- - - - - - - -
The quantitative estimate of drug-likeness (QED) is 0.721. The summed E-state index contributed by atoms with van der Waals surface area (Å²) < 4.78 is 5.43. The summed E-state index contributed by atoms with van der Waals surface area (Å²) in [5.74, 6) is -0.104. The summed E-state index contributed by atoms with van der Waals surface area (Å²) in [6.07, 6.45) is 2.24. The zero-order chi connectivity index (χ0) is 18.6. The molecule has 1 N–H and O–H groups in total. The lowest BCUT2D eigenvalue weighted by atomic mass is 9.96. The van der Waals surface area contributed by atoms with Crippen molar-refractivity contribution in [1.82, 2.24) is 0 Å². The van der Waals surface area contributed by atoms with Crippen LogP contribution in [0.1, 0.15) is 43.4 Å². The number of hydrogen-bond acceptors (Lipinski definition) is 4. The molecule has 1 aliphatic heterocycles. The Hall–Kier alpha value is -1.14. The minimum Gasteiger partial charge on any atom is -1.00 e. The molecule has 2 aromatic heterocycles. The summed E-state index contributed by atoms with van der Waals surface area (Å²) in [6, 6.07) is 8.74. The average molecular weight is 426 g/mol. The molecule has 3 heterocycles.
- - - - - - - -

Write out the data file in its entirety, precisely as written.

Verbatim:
The quantitative estimate of drug-likeness (QED) is 0.721. The summed E-state index contributed by atoms with van der Waals surface area (Å²) < 4.78 is 5.43. The summed E-state index contributed by atoms with van der Waals surface area (Å²) in [5.74, 6) is -0.104. The summed E-state index contributed by atoms with van der Waals surface area (Å²) in [6.07, 6.45) is 2.24. The zero-order chi connectivity index (χ0) is 18.6. The molecule has 1 N–H and O–H groups in total. The lowest BCUT2D eigenvalue weighted by atomic mass is 9.96. The van der Waals surface area contributed by atoms with Crippen molar-refractivity contribution in [1.82, 2.24) is 0 Å². The van der Waals surface area contributed by atoms with Crippen LogP contribution in [0.1, 0.15) is 43.4 Å². The number of hydrogen-bond acceptors (Lipinski definition) is 4. The molecule has 1 aliphatic heterocycles. The Hall–Kier alpha value is -1.14. The minimum Gasteiger partial charge on any atom is -1.00 e. The molecule has 2 aromatic heterocycles. The summed E-state index contributed by atoms with van der Waals surface area (Å²) in [6, 6.07) is 8.74. The average molecular weight is 426 g/mol. The molecule has 3 heterocycles.